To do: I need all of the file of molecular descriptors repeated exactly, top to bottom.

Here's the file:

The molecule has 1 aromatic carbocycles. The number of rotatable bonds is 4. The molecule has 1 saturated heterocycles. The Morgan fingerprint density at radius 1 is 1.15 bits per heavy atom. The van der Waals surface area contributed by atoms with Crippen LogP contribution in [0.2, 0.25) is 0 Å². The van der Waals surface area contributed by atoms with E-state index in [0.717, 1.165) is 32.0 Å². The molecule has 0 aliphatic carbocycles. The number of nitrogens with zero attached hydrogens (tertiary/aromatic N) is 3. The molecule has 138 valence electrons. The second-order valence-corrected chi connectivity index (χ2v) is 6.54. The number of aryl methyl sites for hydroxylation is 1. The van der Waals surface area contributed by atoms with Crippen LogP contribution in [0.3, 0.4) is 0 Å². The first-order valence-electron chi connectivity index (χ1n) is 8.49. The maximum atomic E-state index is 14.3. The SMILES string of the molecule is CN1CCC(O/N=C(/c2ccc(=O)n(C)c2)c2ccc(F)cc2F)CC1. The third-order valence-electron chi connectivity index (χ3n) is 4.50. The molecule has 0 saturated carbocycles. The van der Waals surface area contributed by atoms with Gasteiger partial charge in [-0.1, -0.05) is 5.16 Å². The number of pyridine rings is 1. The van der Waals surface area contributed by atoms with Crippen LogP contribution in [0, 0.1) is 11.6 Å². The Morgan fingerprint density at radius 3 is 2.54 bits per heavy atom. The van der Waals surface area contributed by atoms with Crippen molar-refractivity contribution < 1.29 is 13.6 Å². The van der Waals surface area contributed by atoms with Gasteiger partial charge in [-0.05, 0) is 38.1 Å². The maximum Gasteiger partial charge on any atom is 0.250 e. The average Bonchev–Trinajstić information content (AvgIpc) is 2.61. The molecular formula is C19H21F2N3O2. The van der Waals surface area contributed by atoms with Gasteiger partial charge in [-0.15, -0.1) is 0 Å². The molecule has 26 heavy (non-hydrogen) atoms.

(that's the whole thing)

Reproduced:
The molecule has 1 aromatic carbocycles. The number of rotatable bonds is 4. The molecule has 1 saturated heterocycles. The Morgan fingerprint density at radius 1 is 1.15 bits per heavy atom. The van der Waals surface area contributed by atoms with Crippen LogP contribution in [0.2, 0.25) is 0 Å². The van der Waals surface area contributed by atoms with E-state index in [0.717, 1.165) is 32.0 Å². The molecule has 0 aliphatic carbocycles. The number of nitrogens with zero attached hydrogens (tertiary/aromatic N) is 3. The molecule has 138 valence electrons. The second-order valence-corrected chi connectivity index (χ2v) is 6.54. The number of aryl methyl sites for hydroxylation is 1. The van der Waals surface area contributed by atoms with Crippen LogP contribution in [0.3, 0.4) is 0 Å². The first-order valence-electron chi connectivity index (χ1n) is 8.49. The maximum atomic E-state index is 14.3. The SMILES string of the molecule is CN1CCC(O/N=C(/c2ccc(=O)n(C)c2)c2ccc(F)cc2F)CC1. The third-order valence-electron chi connectivity index (χ3n) is 4.50. The molecule has 0 saturated carbocycles. The van der Waals surface area contributed by atoms with Gasteiger partial charge in [-0.1, -0.05) is 5.16 Å². The number of pyridine rings is 1. The van der Waals surface area contributed by atoms with Crippen LogP contribution in [0, 0.1) is 11.6 Å². The Morgan fingerprint density at radius 3 is 2.54 bits per heavy atom. The van der Waals surface area contributed by atoms with Crippen molar-refractivity contribution < 1.29 is 13.6 Å². The van der Waals surface area contributed by atoms with Gasteiger partial charge in [-0.05, 0) is 38.1 Å². The maximum Gasteiger partial charge on any atom is 0.250 e. The average Bonchev–Trinajstić information content (AvgIpc) is 2.61. The molecular formula is C19H21F2N3O2. The van der Waals surface area contributed by atoms with Gasteiger partial charge in [-0.15, -0.1) is 0 Å². The molecule has 26 heavy (non-hydrogen) atoms.